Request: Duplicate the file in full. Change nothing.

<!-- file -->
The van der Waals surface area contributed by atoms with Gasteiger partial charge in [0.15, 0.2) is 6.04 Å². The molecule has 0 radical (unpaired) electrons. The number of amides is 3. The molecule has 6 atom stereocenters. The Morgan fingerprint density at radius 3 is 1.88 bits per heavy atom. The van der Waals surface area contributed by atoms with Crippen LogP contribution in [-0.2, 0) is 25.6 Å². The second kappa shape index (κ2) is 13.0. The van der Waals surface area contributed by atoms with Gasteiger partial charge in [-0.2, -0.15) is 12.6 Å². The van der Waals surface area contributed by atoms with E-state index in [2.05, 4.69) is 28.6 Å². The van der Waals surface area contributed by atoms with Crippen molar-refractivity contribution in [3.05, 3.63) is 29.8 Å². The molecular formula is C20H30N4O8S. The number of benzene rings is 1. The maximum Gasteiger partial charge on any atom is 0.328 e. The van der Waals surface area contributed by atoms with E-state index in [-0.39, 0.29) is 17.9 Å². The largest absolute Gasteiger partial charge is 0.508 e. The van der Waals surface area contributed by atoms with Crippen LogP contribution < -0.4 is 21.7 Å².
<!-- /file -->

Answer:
The van der Waals surface area contributed by atoms with Gasteiger partial charge in [0.15, 0.2) is 6.04 Å². The molecule has 0 radical (unpaired) electrons. The number of amides is 3. The molecule has 6 atom stereocenters. The Morgan fingerprint density at radius 3 is 1.88 bits per heavy atom. The van der Waals surface area contributed by atoms with Crippen LogP contribution in [-0.2, 0) is 25.6 Å². The second kappa shape index (κ2) is 13.0. The van der Waals surface area contributed by atoms with Gasteiger partial charge in [-0.2, -0.15) is 12.6 Å². The van der Waals surface area contributed by atoms with E-state index in [2.05, 4.69) is 28.6 Å². The van der Waals surface area contributed by atoms with Crippen molar-refractivity contribution in [3.05, 3.63) is 29.8 Å². The molecular formula is C20H30N4O8S. The number of benzene rings is 1. The maximum Gasteiger partial charge on any atom is 0.328 e. The van der Waals surface area contributed by atoms with E-state index in [-0.39, 0.29) is 17.9 Å². The largest absolute Gasteiger partial charge is 0.508 e. The van der Waals surface area contributed by atoms with Crippen LogP contribution < -0.4 is 21.7 Å².